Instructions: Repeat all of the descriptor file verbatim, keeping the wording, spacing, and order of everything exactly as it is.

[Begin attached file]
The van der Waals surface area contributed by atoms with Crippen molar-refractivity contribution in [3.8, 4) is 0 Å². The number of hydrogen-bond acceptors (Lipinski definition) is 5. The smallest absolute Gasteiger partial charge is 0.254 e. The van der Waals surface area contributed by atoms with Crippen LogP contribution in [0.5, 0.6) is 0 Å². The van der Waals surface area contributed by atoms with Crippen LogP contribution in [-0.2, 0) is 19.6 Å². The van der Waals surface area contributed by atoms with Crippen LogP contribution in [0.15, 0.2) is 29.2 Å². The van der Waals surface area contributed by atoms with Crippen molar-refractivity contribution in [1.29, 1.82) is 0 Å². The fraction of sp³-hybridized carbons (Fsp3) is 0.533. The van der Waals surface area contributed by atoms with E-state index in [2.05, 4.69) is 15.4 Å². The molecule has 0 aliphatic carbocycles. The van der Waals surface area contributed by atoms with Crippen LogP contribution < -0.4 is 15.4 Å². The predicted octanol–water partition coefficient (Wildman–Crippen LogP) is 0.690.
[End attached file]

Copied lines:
The van der Waals surface area contributed by atoms with Crippen molar-refractivity contribution in [3.8, 4) is 0 Å². The number of hydrogen-bond acceptors (Lipinski definition) is 5. The smallest absolute Gasteiger partial charge is 0.254 e. The van der Waals surface area contributed by atoms with Crippen LogP contribution in [0.5, 0.6) is 0 Å². The van der Waals surface area contributed by atoms with Crippen LogP contribution in [-0.2, 0) is 19.6 Å². The van der Waals surface area contributed by atoms with Crippen LogP contribution in [0.15, 0.2) is 29.2 Å². The van der Waals surface area contributed by atoms with Crippen molar-refractivity contribution in [1.29, 1.82) is 0 Å². The fraction of sp³-hybridized carbons (Fsp3) is 0.533. The van der Waals surface area contributed by atoms with E-state index in [2.05, 4.69) is 15.4 Å². The molecule has 0 aliphatic carbocycles. The van der Waals surface area contributed by atoms with Crippen LogP contribution < -0.4 is 15.4 Å². The predicted octanol–water partition coefficient (Wildman–Crippen LogP) is 0.690.